A friend recently passed away suddenly and unexpectedly. There was understandably an outpouring of grief. But what came next has forever changed me.
During the service, stories poured forth about what a good person and good friend this man was. People shared encouraging voice memos he had sent. Others shared screenshots of uplifting text messages.
The legacy that he left was one of kindness, friendship and positivity.
It got me thinking about the way we live our lives and how that translates into something meaningful. How we live today, the very basic, everyday moments of life are the building blocks that make up our legacies.
When someone we love dies, rarely do we talk about the awards they won or the titles they garnered or how much money they made. Instead, what people share are stories of seemingly small, usually unseen acts that truly matter. The way they always called to wish someone a happy birthday. How they shoveled the snow from their neighbor's driveway. The special interest they took in a child and helped them at the county fair. The fact they always made the best potato casserole in the county for the church potluck.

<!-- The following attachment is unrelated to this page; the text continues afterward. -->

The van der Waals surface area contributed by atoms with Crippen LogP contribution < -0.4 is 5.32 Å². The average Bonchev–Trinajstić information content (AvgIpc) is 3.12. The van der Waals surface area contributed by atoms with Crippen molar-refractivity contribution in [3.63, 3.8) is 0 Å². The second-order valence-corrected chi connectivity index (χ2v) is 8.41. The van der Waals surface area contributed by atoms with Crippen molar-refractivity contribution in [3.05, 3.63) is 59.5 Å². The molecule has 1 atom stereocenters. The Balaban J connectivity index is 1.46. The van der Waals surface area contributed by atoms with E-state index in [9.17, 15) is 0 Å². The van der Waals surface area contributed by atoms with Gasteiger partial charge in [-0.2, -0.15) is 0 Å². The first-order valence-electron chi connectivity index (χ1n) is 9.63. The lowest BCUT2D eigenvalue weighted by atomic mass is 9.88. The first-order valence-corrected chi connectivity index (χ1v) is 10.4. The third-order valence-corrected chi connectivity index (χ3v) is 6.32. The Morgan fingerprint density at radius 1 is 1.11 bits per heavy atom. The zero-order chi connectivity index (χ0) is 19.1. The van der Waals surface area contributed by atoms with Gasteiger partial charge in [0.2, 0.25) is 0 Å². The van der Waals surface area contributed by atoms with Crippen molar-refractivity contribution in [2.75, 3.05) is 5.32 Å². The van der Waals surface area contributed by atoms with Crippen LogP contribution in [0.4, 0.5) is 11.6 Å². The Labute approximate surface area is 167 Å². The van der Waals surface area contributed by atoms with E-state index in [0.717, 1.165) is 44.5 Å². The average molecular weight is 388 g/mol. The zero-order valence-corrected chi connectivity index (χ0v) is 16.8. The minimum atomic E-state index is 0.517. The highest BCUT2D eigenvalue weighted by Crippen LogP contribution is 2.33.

Spring is all about new beginnings, and my friend's legacy of doing for others has taken root in me. I want to focus more on the daily actions and make those part of my own legacy. I've started writing notes to people who are important to me on a more regular basis. I've made it a point to text friends when I think of them or take time to share a funny memory when it comes to mind. I've tried hard to think twice before I say something negative or lodge a complaint.
Instead of just living through the day, it is time to intentionally live my legacy.
Tiffany Dowell Lashmet balances family, farming and a career in ag law from the Texas Panhandle. Follow her blog at https://alwaysafarmkid.com/…, on Instagram @alwaysafarmkid and Twitter @TiffDowell
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